Gordon Brown has urged the country to show that our democratic values are “indestructible” in the aftermath of the suspected terrorist attack that killed MP Sir David Amess.
The former prime minister stressed that the reaction to the fatal stabbing of the Southend West MP on Friday could not allow “democracy to be diminished”.
But Mr Brown also called for Members of Parliament to have access to increased police protection, predicting that the measures would be introduced within days.
Speaking to Sky News, Mr Brown said: “This is an attack on our democracy, so the answer cannot be less democracy.
“This looks as if it is a terrorist incident, it is probably related to Al Shabaab or to al Qaeda, and we’ll find out more in the next few days.
“But the answer when you come across a terrorist incident is we don’t blink, we don’t shirk, we don’t flinch, we don’t show weakness and we stand up for what we believe.
“And, of course, we will increase the security that is available to Members of Parliament and councillors when they’re doing their surgeries, and that is something that must happen immediately.
“But it’s true also to say that we must not allow our democracy to be diminished because a terrorist attack has occurred.”
Former Prime Minister @GordonBrown
— Trevor Phillips on Sunday (@RidgeOnSunday) October 16, 2021
Mr Brown, who was an MP at Westminster from 1983 to 2015, continued: “I think the history of dealing with terrorism is that if you ever show weakness and if you ever give the impression that coexistence is impossible and that you’re going to back away and give up on your values, then you show something that gives terrorists hope.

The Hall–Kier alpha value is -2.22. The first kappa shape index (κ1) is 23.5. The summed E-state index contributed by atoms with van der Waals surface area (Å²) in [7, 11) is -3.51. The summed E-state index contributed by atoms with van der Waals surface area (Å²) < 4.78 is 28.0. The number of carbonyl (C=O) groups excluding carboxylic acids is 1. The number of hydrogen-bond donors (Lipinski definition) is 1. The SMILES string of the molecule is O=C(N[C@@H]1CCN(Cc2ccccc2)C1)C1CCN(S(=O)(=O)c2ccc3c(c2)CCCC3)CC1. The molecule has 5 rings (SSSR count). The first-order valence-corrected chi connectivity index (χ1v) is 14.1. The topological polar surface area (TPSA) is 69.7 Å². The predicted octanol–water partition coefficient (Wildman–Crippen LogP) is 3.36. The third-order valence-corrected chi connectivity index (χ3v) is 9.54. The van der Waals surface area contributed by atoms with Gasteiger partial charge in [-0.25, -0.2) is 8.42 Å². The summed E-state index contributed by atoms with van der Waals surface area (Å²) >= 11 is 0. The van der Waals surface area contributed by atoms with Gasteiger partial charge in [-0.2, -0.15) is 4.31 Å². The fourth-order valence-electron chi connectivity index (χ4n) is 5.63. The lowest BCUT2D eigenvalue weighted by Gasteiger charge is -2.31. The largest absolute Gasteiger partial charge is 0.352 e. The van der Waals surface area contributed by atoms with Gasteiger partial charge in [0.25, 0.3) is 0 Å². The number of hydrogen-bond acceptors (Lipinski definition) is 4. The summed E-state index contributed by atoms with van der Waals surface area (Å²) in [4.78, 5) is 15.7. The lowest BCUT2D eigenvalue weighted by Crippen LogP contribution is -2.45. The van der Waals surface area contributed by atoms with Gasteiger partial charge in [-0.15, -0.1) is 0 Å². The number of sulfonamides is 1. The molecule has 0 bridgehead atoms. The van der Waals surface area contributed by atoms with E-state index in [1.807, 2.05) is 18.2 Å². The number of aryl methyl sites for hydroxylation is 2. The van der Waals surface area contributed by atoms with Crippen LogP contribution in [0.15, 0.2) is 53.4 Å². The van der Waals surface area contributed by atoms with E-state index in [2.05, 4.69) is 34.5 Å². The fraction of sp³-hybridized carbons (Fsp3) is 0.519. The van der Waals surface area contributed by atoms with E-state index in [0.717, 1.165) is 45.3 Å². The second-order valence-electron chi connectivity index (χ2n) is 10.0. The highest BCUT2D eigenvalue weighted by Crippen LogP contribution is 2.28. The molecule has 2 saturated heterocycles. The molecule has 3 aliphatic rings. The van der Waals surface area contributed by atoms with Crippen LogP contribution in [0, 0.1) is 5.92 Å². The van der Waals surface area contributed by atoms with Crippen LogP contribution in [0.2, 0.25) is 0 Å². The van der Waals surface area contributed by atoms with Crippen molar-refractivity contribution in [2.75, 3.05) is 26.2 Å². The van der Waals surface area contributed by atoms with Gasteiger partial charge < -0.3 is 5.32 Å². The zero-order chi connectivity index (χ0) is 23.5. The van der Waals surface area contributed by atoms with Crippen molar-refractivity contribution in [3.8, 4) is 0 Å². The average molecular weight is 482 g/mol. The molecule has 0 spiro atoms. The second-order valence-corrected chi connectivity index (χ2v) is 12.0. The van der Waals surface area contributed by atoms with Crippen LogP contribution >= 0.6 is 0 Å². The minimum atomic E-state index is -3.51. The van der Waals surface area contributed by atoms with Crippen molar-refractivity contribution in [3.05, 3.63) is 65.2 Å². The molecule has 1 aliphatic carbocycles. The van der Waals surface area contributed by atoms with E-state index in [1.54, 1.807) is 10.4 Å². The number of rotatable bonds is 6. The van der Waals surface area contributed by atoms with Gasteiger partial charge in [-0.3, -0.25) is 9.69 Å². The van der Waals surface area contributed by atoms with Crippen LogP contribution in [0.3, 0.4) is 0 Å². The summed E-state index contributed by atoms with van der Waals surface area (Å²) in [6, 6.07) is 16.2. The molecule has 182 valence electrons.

“We must not do that.
“Hearts are broken, but our resolve must be unbreakable.
“A life has been tragically destroyed but our values – our democratic values – they are indestructible, and we must show that now.”
Saddened and shocked to hear about the death of Sir David Amess.
My condolences to his family and friends.
— Gordon Brown (@GordonBrown) October 15, 2021
Asked if close protection officers or bodyguards should be offered to MPs, Mr Brown said they should and added: “We must say to members of parliament: be careful where you hold your constituency surgeries in a place that is protected but, at the same time, if you need police protection that is going to be available.
“It need not be obtrusive, it need not be so obvious, but I think the protection has got to be made available now to Members of Parliament who feel that there is a risk to what they are doing.
“I think that will be introduced in the next few days.”